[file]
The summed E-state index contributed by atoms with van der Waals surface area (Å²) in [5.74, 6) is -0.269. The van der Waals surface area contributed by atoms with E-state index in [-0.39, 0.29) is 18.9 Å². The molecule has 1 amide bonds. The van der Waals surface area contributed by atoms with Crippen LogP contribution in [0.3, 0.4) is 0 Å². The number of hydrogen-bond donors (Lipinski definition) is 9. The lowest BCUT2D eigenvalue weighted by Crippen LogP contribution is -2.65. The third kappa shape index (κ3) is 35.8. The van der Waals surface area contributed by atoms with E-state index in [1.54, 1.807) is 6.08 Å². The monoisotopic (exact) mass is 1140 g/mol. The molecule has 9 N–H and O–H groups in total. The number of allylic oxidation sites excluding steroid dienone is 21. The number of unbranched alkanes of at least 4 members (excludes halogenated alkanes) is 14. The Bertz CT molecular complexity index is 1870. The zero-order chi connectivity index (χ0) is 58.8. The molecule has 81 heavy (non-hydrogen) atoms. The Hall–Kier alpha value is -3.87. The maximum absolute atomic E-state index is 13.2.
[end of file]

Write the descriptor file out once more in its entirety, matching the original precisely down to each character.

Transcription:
The summed E-state index contributed by atoms with van der Waals surface area (Å²) in [5.74, 6) is -0.269. The van der Waals surface area contributed by atoms with E-state index in [-0.39, 0.29) is 18.9 Å². The molecule has 1 amide bonds. The van der Waals surface area contributed by atoms with Crippen LogP contribution in [0.3, 0.4) is 0 Å². The number of hydrogen-bond donors (Lipinski definition) is 9. The lowest BCUT2D eigenvalue weighted by Crippen LogP contribution is -2.65. The third kappa shape index (κ3) is 35.8. The van der Waals surface area contributed by atoms with E-state index in [1.54, 1.807) is 6.08 Å². The monoisotopic (exact) mass is 1140 g/mol. The molecule has 9 N–H and O–H groups in total. The number of allylic oxidation sites excluding steroid dienone is 21. The number of unbranched alkanes of at least 4 members (excludes halogenated alkanes) is 14. The Bertz CT molecular complexity index is 1870. The zero-order chi connectivity index (χ0) is 58.8. The molecule has 81 heavy (non-hydrogen) atoms. The Hall–Kier alpha value is -3.87. The maximum absolute atomic E-state index is 13.2.